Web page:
blob: d4a8a2e6a061bdc4e71aa791ee9d33401779132c [file] [log] [blame] Powered by Go
10:00 26 Jul 2013
Tags: download, oscon, port, c++, google, groupcache, caching
Brad Fitzpatrick
Gopher, Google
* Overview / tl;dw:
- serves Google downloads
- Was written in C++
- Now in Go
- Now much better
- Extensive, idiomatic use of Go's standard library
- ... which is all open source
- composition of interfaces is fun
- _groupcache_, now Open Source, handles group-aware caching and cache-filling
* too long...
* me
- Brad Fitzpatrick
- @bradfitz
- past: LiveJournal, memcached, OpenID, Perl stuff...
- nowadays: Go, Go, Camlistore, Go, anything & everything written in Go ...
* I love Go
- this isn't a talk about Go, sorry.
- but check it out.
- simple, powerful, fast, liberating, refreshing
- great mix of low- and high- level
- light on the page
- static binaries, easy to deploy
- not perfect, but my favorite language yet
- HTTP download server
- serves Chrome, Android SDK, Earth, much more
- Some huge, some tiny (e.g. WebGL white/blacklist JSON)
- behind an edge cache; still high traffic
- lots of datacenters, lots of bandwidth
* Why port?
* reason 0
$ apt-get update
.image oscon-dl/slow.png
- embarassing
- Google can't serve a 1,238 byte file?
- Hanging?
- 207 B/s?!
* Yeah, embarassing, for years...
.image oscon-dl/crbug.png
* ... which led to:
- complaining on corp G+. Me: "We suck. This sucks."
- primary SRE owning it: "Yup, it sucks. And is unmaintained."
- "I'll rewrite it for you!"
- "Hah."
- "No, serious. That's kinda our job. But I get to do it in Go."
- (Go team's loan-out-a-Gopher program...)
* How hard can this be?
* few tricks
each "payload" (~URL) described by a protobuf:
- paths/patterns for its URL(s)
- go-live reveal date
- ACLs (geo, network, user, user type, ...)
- dynamic zip files
- custom HTTP headers
- custom caching
* how it was
.image oscon-dl/before.png
* Aside: Why good code goes bad
* Why good code goes bad
- Premise: people don't suck
- Premise: code was once beautiful
- code tends towards complexity (gets worse)
- environment changes
- scale changes
* code complexity
- without regular love, code grows warts over time
- localized fixes and additions are easy & quick, but globally crappy
- features, hacks and workarounds added without docs or tests
- maintainers come & go,
- ... or just go.
* changing environment
- Google's infrastructure (hardware & software), like anybody's, is always changing
- properties of networks, storage
- design assumptions no longer make sense
- scale changes (design for 10x growth, rethink at 100x)
- new internal services (beta or non-existent then, dependable now)
- once-modern home-grown invented wheels might now look archaic
* so why did it suck?
.image oscon-dl/slow.png
- stalling its single-threaded event loop, blocking when it shouldn't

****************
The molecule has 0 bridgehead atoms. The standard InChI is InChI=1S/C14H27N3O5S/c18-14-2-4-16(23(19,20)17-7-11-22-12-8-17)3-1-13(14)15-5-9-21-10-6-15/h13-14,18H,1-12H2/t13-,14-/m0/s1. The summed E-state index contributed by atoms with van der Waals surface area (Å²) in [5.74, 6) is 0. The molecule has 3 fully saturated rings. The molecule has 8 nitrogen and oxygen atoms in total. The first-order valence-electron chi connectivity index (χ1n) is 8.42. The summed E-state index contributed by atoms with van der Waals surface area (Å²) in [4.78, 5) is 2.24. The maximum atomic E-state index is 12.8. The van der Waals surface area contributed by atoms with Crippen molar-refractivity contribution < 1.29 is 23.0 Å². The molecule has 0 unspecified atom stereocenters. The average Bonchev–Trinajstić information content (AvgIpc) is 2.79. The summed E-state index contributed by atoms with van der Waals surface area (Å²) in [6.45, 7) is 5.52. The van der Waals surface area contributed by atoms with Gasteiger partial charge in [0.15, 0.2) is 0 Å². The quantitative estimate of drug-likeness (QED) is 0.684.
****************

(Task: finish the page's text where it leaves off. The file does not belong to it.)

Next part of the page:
- maxed out at one CPU, but couldn't even use a fraction of a single CPU.
* but why?
- code was too complicated
- future maintainers slowly violated unwritten rules
- or knowingly violated them, assuming it couldn't be too bad?
- C++ single-threaded event-based callback spaghetti
- hard to know when/where code was running, or what "blocking" meant
* Old code
- served from local disk
- single-threaded event loop
- used sendfile(2) "for performance"
- tried to be clever and steal the fd from the "SelectServer" sometimes to manually call sendfile
- while also trying to do HTTP chunking,
- ... and HTTP range requests,
- ... and dynamic zip files,
- lots of duplicated copy/paste code paths
- many wrong/incomplete in different ways
* Mitigation solution?
- more complexity!
- ad hoc addition of more threads
- ... not really defined which threads did what,
- ... or what the ownership or locking rules were,
- no surprise: random crashes
* Summary of 5-year old code in 2012
- incomplete docs, tests
- stalling event loop
- ad-hoc threads...
- ... stalling event loops
- ... races
- ... crashes
- copy/paste code
- ... incomplete code
- two processes in the container
- ... different languages
* Environment changes
- Remember: on start, we had to copy all payloads to local disk
- in 2007, using local disk wasn't restricted
- in 2007, sum(payload size) was much smaller
- in 2012, containers get tiny % of local disk spindle time
- ... why aren't you using the cluster file systems like everybody else?
- ... cluster file systems own disk time on your machine, not you.
- in 2007, it started up quickly.
- in 2012, it started in 12-24 hours (!!!)
- ... hope we don't crash! (oh, whoops)
* Copying N bytes from A to B in event loop environments (node.js, this C++, etc)
- Can *A* read?
- Read up to _n_ bytes from A.
- What'd we get? _rn_
- _n_ -= _rn_
- Store those.
- Note we want to want to write to *B* now.
- Can *B* write?
- Try to write _rn_ bytes to *B*. Got _wn_.
- buffered -= _wn_
- while (blah blah blah) { ... blah blah blah ... }
* Thought that sucked? Try to mix in other state / logic, and then write it in C++.
.image oscon-dl/cpp-write.png
.image oscon-dl/cpp-writeerr.png
.image oscon-dl/cpp-toggle.png
* Or in JavaScript...
- [[]]
- Or Python gevent, Twisted, ...
- Or Perl AnyEvent, etc.
- Unreadable, discontiguous code.
* Copying N bytes from A to B in Go: